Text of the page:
Media outlets highlight Mexican president’s inadequate COVID-19 response
Criticism falls on President López Obrador
Criticism falls on President López Obrador for the government’s slow reaction as Mexico confronts COVID-19
As the number of confirmed COVID-19 cases continued to climb in Mexico, Mexican media outlets put the blame on Mexican authorities, particularly President Andrés Manuel López Obrador for contradicting the recommendations of public health officials.
In the past few weeks, governments around the world have begun to take stricter measures to slow down the rate of infection. In Latin America, some countries shuttered borders, suspended international flights, and announced nationwide quarantines. Mexican authorities, however, have taken a more relaxed approach, suggesting that the public avoid large gatherings, recommending social distancing, and agreeing to suspend non-essential traffic across the U.S.-Mexico land border, albeit not closing the border entirely. By the end of March, Mexico recorded 1,215 confirmed cases of COVID-19 and 29 deaths from the virus.
Although López Obrador has acknowledged the pandemic as a public health crisis that will also have an impact on the country’s economy, he has consistently underestimated the importance of adhering to health authorities’ recommendations on how to prevent COVID-19. López Obrador has recently been seen participating in public events, shaking hands with people, and encouraging Mexicans to continue hugging each other and going out, claiming that “there is no need to overreact.”
Timeline of underreaction
On February 28, Mexican authorities confirmed the country’s first case of COVID-19. By mid-March, the number of cases started to increase at a rate of 10 new infections per day, prompting López Obrador and health officials to announce on March 24 that the new coronavirus had reached the second phase of the outbreak in the country. Within a matter of days, the average number of new daily cases ballooned to 115.
On March 30, 2020, more than 30 days after the first recorded in Mexico, the country’s General Health Council declared a national health emergency, agreeing “on exceptional measures for the entire national territory, including the immediate suspension of nonessential activities for the public and private sectors and all of society from March 30 to April 30 in order to reduce the spread of the SARS-CoV-2 virus in the community, and to reduce the burden of disease, its complications and the number of deaths from COVID-19 in the Mexican population.”
Social media accounts and news outlets, however, criticized the Mexican president’s perceived lack of adherence to the public health measures needed to confront the pandemic, suggesting that López Obrador was not taking the crisis seriously and appeared reluctant to implement decisive actions against COVID-19.
The DFRLab analyzed article headlines published in both Spanish and English between March 18 and 31, 2020 that included the terms “AMLO,” (López Obrador’s nickname) “Obrador,” or “Mexico” combined with the words “coronavirus” or “COVID-19.” The DFRLab conducted a series of queries using the social media listening tool BuzzSumo’s API (Application Programming Interface) — which allows external applications to create a connection to a specific platform to retrieve data — and examined more than 9,800 article headlines published by nearly 2,150 media outlets.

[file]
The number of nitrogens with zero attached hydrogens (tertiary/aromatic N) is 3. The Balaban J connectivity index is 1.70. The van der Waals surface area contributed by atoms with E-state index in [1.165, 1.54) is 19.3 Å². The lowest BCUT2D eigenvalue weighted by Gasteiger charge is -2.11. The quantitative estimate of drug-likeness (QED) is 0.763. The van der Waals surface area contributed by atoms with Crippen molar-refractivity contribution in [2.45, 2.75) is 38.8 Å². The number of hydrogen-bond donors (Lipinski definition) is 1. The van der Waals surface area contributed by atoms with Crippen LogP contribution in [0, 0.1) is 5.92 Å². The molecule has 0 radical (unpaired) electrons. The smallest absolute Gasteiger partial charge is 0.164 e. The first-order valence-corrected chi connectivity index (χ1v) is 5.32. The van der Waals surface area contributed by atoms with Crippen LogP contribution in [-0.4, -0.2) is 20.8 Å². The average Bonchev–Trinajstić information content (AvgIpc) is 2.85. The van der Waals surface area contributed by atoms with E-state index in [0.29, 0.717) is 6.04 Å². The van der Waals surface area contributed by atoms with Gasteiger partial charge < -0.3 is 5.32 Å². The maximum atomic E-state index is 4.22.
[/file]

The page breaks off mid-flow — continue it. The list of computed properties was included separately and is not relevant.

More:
On average, media outlets published 693 articles per day. On March 23, one day before the Mexican health authorities indicated that Mexico had entered the second phase of the outbreak and two days after López Obrador held a rally in the southern state of Oaxaca, outlets published more than 1,000 articles.
Within this period, media outlets published 1,210 articles in English and nearly 8,700 articles in Spanish. Although articles in Spanish represented more than 85 percent of the total analyzed, those published in English received more engagement, including shares on social media and Facebook reactions (e.g., likes and emojis).
Articles headlines in English or Spanish highlighted López Obrador’s inadequate response to the outbreak: “Amid growing coronavirus threat, Mexico’s president says he’s putting trust in good-luck charms,” “Mexico’s coronavirus-skeptical president is setting up his country for a health crisis,” “Coronavirus advice from Mexico’s president: ‘Live life as usual’,” and “Mexico, the Coronavirus and the Hugging President.”
To explore the context in which media outlets used the terms “AMLO,” “Obrador,” and “President” in both Spanish and English, the DFRLab used concordance, a natural language processing method that reveals the most commonly used phrases in relation to a given word. This method is useful in determining the context in which a particular topic is discussed.
The above image illustrates the context for the given terms “AMLO,” “Obrador,” and “President” in both English and Spanish. The articles’ headlines contained criticism of López Obrador’s handling of the COVID-19 outbreak.
A significant number of the most shared articles published in English discussed López Obrador’s failure to respond to the outbreak.
Although Mexican health authorities have declared a national emergency due to the COVID-19 crisis, Mexico’s president has dismissed the possible consequences of the current outbreak. The measures enacted by the government at the end of March are indeed crucial in the fight against coronavirus; these headlines, however, suggest that many outlets consider these measures too little, too late, and place the blame squarely on López Obrador as Mexico finds itself in the middle of a burgeoning public health emergency.
Esteban Ponce de León is a Research Assistant, Latin America, with the Digital Forensic Research Lab and is based in Colombia.
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